&DOWNLOAD ☙ Frederick Douglass ☊ Ebook or Kindle ePUB free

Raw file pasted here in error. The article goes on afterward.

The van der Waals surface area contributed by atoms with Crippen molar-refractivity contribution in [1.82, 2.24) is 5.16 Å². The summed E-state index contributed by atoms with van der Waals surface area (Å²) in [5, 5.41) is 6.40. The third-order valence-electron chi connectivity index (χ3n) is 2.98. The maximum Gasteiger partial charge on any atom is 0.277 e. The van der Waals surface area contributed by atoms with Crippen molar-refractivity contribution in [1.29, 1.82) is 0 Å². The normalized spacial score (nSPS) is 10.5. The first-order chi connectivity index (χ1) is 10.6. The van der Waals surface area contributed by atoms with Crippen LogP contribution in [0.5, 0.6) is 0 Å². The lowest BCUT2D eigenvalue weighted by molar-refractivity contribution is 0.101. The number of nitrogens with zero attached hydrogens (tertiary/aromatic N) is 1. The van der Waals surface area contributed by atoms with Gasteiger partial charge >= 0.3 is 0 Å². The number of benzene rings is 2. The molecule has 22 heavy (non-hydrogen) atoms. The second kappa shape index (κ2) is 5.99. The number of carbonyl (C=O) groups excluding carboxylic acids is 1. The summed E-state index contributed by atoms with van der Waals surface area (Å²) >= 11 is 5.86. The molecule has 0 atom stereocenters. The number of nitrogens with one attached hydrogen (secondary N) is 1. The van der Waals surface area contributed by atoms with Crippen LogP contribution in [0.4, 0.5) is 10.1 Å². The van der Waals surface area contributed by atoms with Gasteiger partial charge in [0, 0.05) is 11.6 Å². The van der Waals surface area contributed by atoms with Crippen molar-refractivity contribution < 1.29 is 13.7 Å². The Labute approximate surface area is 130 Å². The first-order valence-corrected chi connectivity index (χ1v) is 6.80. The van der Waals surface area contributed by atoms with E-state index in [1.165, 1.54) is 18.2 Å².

In the words of my eight year old son Frederick Douglass is cool Timothy Sandefur s new book on Douglass is a pithy account of why he is so cool In this tightly and clearly written account of Douglass life and legacy, Sandefur persuasively makes the case that Douglass is an important and central figure of 19th century American politics and should be for the 20th and 21st centuries as well He highlights the nuance, depth, and breadth of Douglass intellectual achievements not just on the abolition movement but also on constitutional and political theory broadly Sandefur shows how Douglass s ideas, style, and methods influenced in various ways thinkers and activists such as Booker T Washington, W.E.B DuBois, and Martin Luther King, Jr He details Douglass self made rise from bondage to dining with and influencing U.S Presidents The one problem with the book is that it will inspire you to go out and read about Douglass and by Douglass. The best way to learn about this great man is to read his own words in his autobiography, My Bondage and My Freedom reviewed hereThere have been many scholars who have written about Douglass since that time Sandefur, who is a constitutional lawyer, as well as authority on Douglass, has produced a particularly relevant work considering present day concerns and politics.There have always been divisions within the civil rights movement, dating back to the abolitionists before the civil war There are those who felt the Constitution was evil because it condoned and legally institutionalized the sins of slavery The great abolitionist, William Lloyd Garrison, felt it was a covenant with death and advocated non participation in political elections Civil disobedience, non violent demonstrations, and rhetoric were preferable alternatives.Douglass, originally an acolyte of Garrison s, eventually came to his own, opposite conclusion As Sandefur notes, The U.S Constitution was worthy of respect because its institutions regarded each individual as worthy of respect or would , if its principles were faithfully implemented.Garrison and Douglass had a falling out that never was completely reconciled Their debate, in one form or another, persists down to the present time Douglass took the position that the Constitution was at its heart a great document that was written by imperfect humans After the civil war those parts of the constitution that legalized slavery were removed The ideals of the Declaration of Independence were codified by Constitution Perhaps never completely attainable, they nevertheless were engendered by the best human impulses As far advancement of the downtrodden black population, Douglass pointed to his own example Who would be free , themselves must strike the blow. Sandefur explains Douglass principles Freedom was not , and could never be, a gift given to black Americans by the white majority only by taking responsibility for their own fates through hard work , education , and diligence by undertaking the duties of citizenship on the battlefield, in elections , and in the jury box by demanding and meriting an equal place in democratic society could black Americans achieve and deserve their own liberty.If you haven t read Douglass you should This book could serve as a worthy introduction to, or a short, thoughtful exploration of, the life of this consequential American. 100% must read The life, work, and genius of Douglass deserve to be as well known as those of any of the 20th century s civil rights warriors Sandefur does a great job of framing Douglass arguments in terms that resonate with modern day concerns socialism, property rights, Constitutionalism, etc Easy short read on one of the greatest Americans. A great book which not only describes the incredible life of a great man, but carefully articulates the differences between theories on how best to promote liberty and live up to this country s aspirations as stated in the Constitution and Declaration of Independence. Sandefur does a great job laying out Douglass s accomplishments and challenges,providing context for both so we can relate to it today It was not explicitly a chronological biography It was highly readable and very informative. 3.5 Stars Made me really want to read his autobiography I felt like the ending was by far much stronger in line with what the title and synopsis teased I d read this author again and plan on reading the Douglas autobiography. &DOWNLOAD ☚ Frederick Douglass ☝ Born Into Slavery In , Frederick Douglass Rose To Become One Of The Nation S Foremost Intellectuals A Statesman, Author, Lecturer, And Scholar Who Helped Lead The Fight Against Slavery And Racial Oppression Unlike Other Leading Abolitionists, However, Douglass Embraced The US Constitution, Insisting That It Was An Essentially Anti Slavery Document And That Its Guarantees For Individual Rights Belonged To All Americans, Of Whatever Race As The Nation Pauses To Remember Douglass On His Bicentennial, Frederick Douglass Self Made Man Gives Us An Insightful Glimpse Into The Mind Of One Of America S Greatest Thinkers In 2018 the Cato Institute published a short volume on Frederick Douglass a truly remarkable figure Douglass was born a slave but became an important figure in the fight to abolish slavery, a renowned public orator and writer and a person who served a variety of public roles.His story is compelling As a teenager his master sent him to a slave breaker because of his rebellious demeanor after about a year of intense abuse he fought back against this guy and stopped to beatings Much of what he did he did on his own he taught himself to read and write and sought out some of the classics of literature and philosophy Although he was an important figure in the abolitionist fights he was never willing to allow some prominent figures to force him to modify his beliefs He was a contemporary of several presidents including an advisor to a couple and to every prominent figure of the time including Garrison With whom he split on fundamental tactics of engagement He believed in the power of individual determination he once asked rhetorically What do the Negros want Whites to do for them His answer was nothing let us do it for ourselves He rejected the calls for returning Blacks back to Africa He was a lifelong Republican but recognized the inherent weaknesses of politics He rejected socialism He thought unions, with their exclusionary policies, were ultimately detrimental In short he had a complex and well thought out set of philosophies which were able to be moderated as time and circumstances changed.This is a short book but packed with information and a well developed exposition of his thinking. What I most appreciate about this book is the first hand account of a man who struggled successfully to rise far above the oppressive circumstances he was born into While focusing on the historical and political rights issues involved with slavery, he equally gives due attention to the suffering and emotional issues that slaves endured There are many lessons within this concise book Frederick Douglass took risks that fortunately worked out, resulting in a freedom to think and earn for himself Even then, he faced political factions within his own cause and an ambivalent bureaucracy from the part of the state that supposedly espoused freedom for all More than anything, this book inspires us to realize that even the greatest nations can be built on practices that take many generations to reconcile.